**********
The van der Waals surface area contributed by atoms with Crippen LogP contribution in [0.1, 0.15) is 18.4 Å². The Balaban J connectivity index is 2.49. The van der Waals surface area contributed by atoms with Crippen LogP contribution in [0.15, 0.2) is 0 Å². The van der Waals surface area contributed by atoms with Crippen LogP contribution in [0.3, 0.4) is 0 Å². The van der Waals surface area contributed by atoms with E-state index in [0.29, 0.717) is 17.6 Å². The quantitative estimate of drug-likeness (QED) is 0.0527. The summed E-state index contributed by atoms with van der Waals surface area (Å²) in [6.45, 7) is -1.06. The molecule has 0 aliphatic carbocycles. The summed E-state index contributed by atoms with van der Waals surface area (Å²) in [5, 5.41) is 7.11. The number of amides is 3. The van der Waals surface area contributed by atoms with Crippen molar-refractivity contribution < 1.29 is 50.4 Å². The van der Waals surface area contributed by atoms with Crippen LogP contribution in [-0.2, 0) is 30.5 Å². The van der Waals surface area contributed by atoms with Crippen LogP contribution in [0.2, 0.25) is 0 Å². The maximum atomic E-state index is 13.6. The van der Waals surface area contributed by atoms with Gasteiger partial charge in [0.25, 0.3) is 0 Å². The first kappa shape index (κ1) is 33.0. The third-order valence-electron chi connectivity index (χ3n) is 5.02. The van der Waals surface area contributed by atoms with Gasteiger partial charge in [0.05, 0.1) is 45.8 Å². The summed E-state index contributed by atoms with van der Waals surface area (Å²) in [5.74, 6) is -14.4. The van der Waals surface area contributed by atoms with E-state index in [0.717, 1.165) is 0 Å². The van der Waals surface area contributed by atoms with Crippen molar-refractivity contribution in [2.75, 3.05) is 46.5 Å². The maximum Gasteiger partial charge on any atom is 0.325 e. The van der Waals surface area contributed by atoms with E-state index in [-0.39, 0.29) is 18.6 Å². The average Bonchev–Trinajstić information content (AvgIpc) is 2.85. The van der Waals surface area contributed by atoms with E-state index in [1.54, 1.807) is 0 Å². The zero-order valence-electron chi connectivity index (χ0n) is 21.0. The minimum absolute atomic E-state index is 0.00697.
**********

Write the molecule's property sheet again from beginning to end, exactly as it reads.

The van der Waals surface area contributed by atoms with Crippen LogP contribution in [0.1, 0.15) is 18.4 Å². The Balaban J connectivity index is 2.49. The van der Waals surface area contributed by atoms with Crippen LogP contribution in [0.15, 0.2) is 0 Å². The van der Waals surface area contributed by atoms with Crippen LogP contribution in [0.3, 0.4) is 0 Å². The van der Waals surface area contributed by atoms with E-state index in [0.29, 0.717) is 17.6 Å². The quantitative estimate of drug-likeness (QED) is 0.0527. The summed E-state index contributed by atoms with van der Waals surface area (Å²) in [6.45, 7) is -1.06. The molecule has 0 aliphatic carbocycles. The summed E-state index contributed by atoms with van der Waals surface area (Å²) in [5, 5.41) is 7.11. The number of amides is 3. The van der Waals surface area contributed by atoms with Crippen molar-refractivity contribution < 1.29 is 50.4 Å². The van der Waals surface area contributed by atoms with Crippen LogP contribution in [-0.2, 0) is 30.5 Å². The van der Waals surface area contributed by atoms with Crippen LogP contribution in [0.2, 0.25) is 0 Å². The maximum atomic E-state index is 13.6. The van der Waals surface area contributed by atoms with Gasteiger partial charge in [0.25, 0.3) is 0 Å². The first kappa shape index (κ1) is 33.0. The third-order valence-electron chi connectivity index (χ3n) is 5.02. The van der Waals surface area contributed by atoms with Gasteiger partial charge in [0.05, 0.1) is 45.8 Å². The summed E-state index contributed by atoms with van der Waals surface area (Å²) in [5.74, 6) is -14.4. The van der Waals surface area contributed by atoms with E-state index in [0.717, 1.165) is 0 Å². The van der Waals surface area contributed by atoms with Crippen molar-refractivity contribution in [2.75, 3.05) is 46.5 Å². The maximum Gasteiger partial charge on any atom is 0.325 e. The van der Waals surface area contributed by atoms with E-state index in [-0.39, 0.29) is 18.6 Å². The average Bonchev–Trinajstić information content (AvgIpc) is 2.85. The van der Waals surface area contributed by atoms with E-state index in [1.54, 1.807) is 0 Å². The zero-order valence-electron chi connectivity index (χ0n) is 21.0. The minimum absolute atomic E-state index is 0.00697.